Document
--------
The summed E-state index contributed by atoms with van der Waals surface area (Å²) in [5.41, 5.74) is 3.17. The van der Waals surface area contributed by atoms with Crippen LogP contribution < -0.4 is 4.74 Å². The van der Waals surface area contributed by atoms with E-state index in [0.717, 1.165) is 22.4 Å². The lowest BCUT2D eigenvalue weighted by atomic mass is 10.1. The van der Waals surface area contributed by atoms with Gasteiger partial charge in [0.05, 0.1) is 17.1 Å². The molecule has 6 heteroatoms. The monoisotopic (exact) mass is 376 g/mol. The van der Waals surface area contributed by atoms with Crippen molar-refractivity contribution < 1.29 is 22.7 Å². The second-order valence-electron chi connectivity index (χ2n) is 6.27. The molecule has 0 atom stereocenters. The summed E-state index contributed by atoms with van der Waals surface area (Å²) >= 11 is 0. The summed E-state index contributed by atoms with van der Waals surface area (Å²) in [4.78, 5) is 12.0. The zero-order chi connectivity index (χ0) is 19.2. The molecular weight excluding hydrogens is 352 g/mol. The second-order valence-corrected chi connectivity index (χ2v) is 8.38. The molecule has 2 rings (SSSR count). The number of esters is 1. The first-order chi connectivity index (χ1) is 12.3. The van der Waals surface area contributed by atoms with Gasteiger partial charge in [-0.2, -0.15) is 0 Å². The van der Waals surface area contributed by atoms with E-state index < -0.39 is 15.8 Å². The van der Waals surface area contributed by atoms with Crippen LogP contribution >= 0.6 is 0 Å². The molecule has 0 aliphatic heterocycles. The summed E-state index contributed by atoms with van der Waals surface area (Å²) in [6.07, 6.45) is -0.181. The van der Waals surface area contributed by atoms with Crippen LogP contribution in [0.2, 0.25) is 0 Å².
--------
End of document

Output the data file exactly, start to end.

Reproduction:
The summed E-state index contributed by atoms with van der Waals surface area (Å²) in [5.41, 5.74) is 3.17. The van der Waals surface area contributed by atoms with Crippen LogP contribution < -0.4 is 4.74 Å². The van der Waals surface area contributed by atoms with E-state index in [0.717, 1.165) is 22.4 Å². The lowest BCUT2D eigenvalue weighted by atomic mass is 10.1. The van der Waals surface area contributed by atoms with Gasteiger partial charge in [0.05, 0.1) is 17.1 Å². The molecule has 6 heteroatoms. The monoisotopic (exact) mass is 376 g/mol. The van der Waals surface area contributed by atoms with Crippen molar-refractivity contribution < 1.29 is 22.7 Å². The second-order valence-electron chi connectivity index (χ2n) is 6.27. The molecule has 0 atom stereocenters. The summed E-state index contributed by atoms with van der Waals surface area (Å²) >= 11 is 0. The summed E-state index contributed by atoms with van der Waals surface area (Å²) in [4.78, 5) is 12.0. The zero-order chi connectivity index (χ0) is 19.2. The molecular weight excluding hydrogens is 352 g/mol. The second-order valence-corrected chi connectivity index (χ2v) is 8.38. The molecule has 2 rings (SSSR count). The number of esters is 1. The first-order chi connectivity index (χ1) is 12.3. The van der Waals surface area contributed by atoms with Gasteiger partial charge in [-0.2, -0.15) is 0 Å². The van der Waals surface area contributed by atoms with E-state index < -0.39 is 15.8 Å². The van der Waals surface area contributed by atoms with Crippen LogP contribution >= 0.6 is 0 Å². The molecule has 0 aliphatic heterocycles. The summed E-state index contributed by atoms with van der Waals surface area (Å²) in [6.07, 6.45) is -0.181. The van der Waals surface area contributed by atoms with Crippen LogP contribution in [0.2, 0.25) is 0 Å².